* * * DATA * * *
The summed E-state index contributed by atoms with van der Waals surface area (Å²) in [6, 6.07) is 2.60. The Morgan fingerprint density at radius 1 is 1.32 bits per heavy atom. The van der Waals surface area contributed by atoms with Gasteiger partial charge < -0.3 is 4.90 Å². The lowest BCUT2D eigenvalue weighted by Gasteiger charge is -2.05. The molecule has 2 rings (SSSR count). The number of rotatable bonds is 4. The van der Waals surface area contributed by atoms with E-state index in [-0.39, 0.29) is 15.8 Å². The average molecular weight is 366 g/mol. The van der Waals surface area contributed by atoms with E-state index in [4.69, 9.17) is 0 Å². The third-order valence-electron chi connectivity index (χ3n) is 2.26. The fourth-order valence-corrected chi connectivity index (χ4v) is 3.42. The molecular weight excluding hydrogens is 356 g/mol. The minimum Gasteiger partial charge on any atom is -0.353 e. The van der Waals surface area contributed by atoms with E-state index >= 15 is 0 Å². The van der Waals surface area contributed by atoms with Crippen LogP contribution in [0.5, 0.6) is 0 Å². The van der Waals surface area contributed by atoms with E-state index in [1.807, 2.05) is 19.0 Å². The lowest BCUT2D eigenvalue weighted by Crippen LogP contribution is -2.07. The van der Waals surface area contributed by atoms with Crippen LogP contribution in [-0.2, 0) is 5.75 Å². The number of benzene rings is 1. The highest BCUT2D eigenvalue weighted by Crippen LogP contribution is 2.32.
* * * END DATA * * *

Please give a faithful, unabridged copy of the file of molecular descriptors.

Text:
The summed E-state index contributed by atoms with van der Waals surface area (Å²) in [6, 6.07) is 2.60. The Morgan fingerprint density at radius 1 is 1.32 bits per heavy atom. The van der Waals surface area contributed by atoms with Gasteiger partial charge < -0.3 is 4.90 Å². The lowest BCUT2D eigenvalue weighted by Gasteiger charge is -2.05. The molecule has 2 rings (SSSR count). The number of rotatable bonds is 4. The van der Waals surface area contributed by atoms with E-state index in [-0.39, 0.29) is 15.8 Å². The average molecular weight is 366 g/mol. The van der Waals surface area contributed by atoms with E-state index in [4.69, 9.17) is 0 Å². The third-order valence-electron chi connectivity index (χ3n) is 2.26. The fourth-order valence-corrected chi connectivity index (χ4v) is 3.42. The molecular weight excluding hydrogens is 356 g/mol. The minimum Gasteiger partial charge on any atom is -0.353 e. The van der Waals surface area contributed by atoms with E-state index >= 15 is 0 Å². The van der Waals surface area contributed by atoms with Crippen LogP contribution in [0.5, 0.6) is 0 Å². The van der Waals surface area contributed by atoms with E-state index in [1.807, 2.05) is 19.0 Å². The lowest BCUT2D eigenvalue weighted by Crippen LogP contribution is -2.07. The van der Waals surface area contributed by atoms with Crippen LogP contribution in [-0.2, 0) is 5.75 Å². The number of benzene rings is 1. The highest BCUT2D eigenvalue weighted by Crippen LogP contribution is 2.32.